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Winners Of St Peter's Square Competition Announced

This is the Council's version. we'll retire and consider and respond next week

Written by . Published on May 17th 2012.

Winners Of St Peter's Square Competition Announced

The winners of an international design competition for leading architects to come up with plans to transform St Peter's Square into a world-class space have been announced by Manchester City Council.

A design team led by German landscape architect Latz + Partner have been selected to make their vision a reality.

We feel honoured to have the task of turning Manchester's vision to create a world-class space into reality. 

At the heart of the plans for St Peter's Square is the idea of a wide, open urban square which celebrates the architecture of the surrounding buildings.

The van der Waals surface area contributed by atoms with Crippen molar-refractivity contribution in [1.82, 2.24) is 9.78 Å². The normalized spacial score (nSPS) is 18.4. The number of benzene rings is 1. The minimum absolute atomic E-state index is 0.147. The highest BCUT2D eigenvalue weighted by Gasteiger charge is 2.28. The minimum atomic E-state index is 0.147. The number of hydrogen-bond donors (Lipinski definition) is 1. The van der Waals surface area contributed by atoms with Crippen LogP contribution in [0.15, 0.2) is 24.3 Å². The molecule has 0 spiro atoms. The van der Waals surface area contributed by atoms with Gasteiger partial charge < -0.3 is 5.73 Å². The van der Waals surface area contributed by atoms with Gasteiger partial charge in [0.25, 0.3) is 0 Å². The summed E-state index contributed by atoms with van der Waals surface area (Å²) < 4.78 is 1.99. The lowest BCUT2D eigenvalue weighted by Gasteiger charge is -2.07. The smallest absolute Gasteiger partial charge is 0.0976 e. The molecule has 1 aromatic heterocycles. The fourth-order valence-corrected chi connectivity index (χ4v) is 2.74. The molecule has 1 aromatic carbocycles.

A high quality ‘carpet of paving' will blend the square in with nearby areas while a grove of decorative trees will be planted and positioned to frame views and complement existing trees.

The Cenotaph would be sensitively relocated within the square and the cross marking the historic site of St Peter's Church enhanced by placing it on a plinth equal to the height of the Central Library colonnade.

Meanwhile the relocation of the existing St Peter's Square tram stop to the corner of Princess Street and Mosley Street as part of the proposed Metrolink 2nd City Crossing scheme will open up the square in front of Central Library, enabling views and movement from all directions.

A planning application will be submitted later this summer and will include plans for a Peterloo Memorial, which are still being developed.